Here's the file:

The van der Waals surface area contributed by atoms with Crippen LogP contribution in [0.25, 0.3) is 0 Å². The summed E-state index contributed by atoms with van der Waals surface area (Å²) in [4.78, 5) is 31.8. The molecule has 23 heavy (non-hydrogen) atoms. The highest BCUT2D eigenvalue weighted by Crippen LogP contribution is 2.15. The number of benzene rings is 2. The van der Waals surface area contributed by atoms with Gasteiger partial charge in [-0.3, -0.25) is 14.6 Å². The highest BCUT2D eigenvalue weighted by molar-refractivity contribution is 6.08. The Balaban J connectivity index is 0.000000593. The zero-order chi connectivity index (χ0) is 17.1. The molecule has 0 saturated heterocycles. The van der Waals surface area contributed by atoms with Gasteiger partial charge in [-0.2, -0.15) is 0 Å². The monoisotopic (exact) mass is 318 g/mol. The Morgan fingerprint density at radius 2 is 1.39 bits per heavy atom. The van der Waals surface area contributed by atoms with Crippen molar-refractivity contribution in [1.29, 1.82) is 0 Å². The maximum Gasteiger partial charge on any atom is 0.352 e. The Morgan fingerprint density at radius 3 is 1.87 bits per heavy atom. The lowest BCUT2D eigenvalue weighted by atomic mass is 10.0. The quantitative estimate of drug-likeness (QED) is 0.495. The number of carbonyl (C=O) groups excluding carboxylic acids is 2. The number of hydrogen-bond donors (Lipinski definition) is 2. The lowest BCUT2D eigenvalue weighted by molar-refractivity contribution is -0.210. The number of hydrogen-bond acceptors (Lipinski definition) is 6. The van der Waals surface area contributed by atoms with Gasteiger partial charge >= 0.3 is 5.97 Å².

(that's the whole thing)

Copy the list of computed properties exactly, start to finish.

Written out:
The van der Waals surface area contributed by atoms with Crippen LogP contribution in [0.25, 0.3) is 0 Å². The summed E-state index contributed by atoms with van der Waals surface area (Å²) in [4.78, 5) is 31.8. The molecule has 23 heavy (non-hydrogen) atoms. The highest BCUT2D eigenvalue weighted by Crippen LogP contribution is 2.15. The number of benzene rings is 2. The van der Waals surface area contributed by atoms with Gasteiger partial charge in [-0.3, -0.25) is 14.6 Å². The highest BCUT2D eigenvalue weighted by molar-refractivity contribution is 6.08. The Balaban J connectivity index is 0.000000593. The zero-order chi connectivity index (χ0) is 17.1. The molecule has 0 saturated heterocycles. The van der Waals surface area contributed by atoms with Gasteiger partial charge in [-0.2, -0.15) is 0 Å². The monoisotopic (exact) mass is 318 g/mol. The Morgan fingerprint density at radius 2 is 1.39 bits per heavy atom. The van der Waals surface area contributed by atoms with Crippen molar-refractivity contribution in [1.29, 1.82) is 0 Å². The maximum Gasteiger partial charge on any atom is 0.352 e. The Morgan fingerprint density at radius 3 is 1.87 bits per heavy atom. The lowest BCUT2D eigenvalue weighted by atomic mass is 10.0. The quantitative estimate of drug-likeness (QED) is 0.495. The number of carbonyl (C=O) groups excluding carboxylic acids is 2. The number of hydrogen-bond donors (Lipinski definition) is 2. The lowest BCUT2D eigenvalue weighted by molar-refractivity contribution is -0.210. The number of hydrogen-bond acceptors (Lipinski definition) is 6. The van der Waals surface area contributed by atoms with Gasteiger partial charge >= 0.3 is 5.97 Å².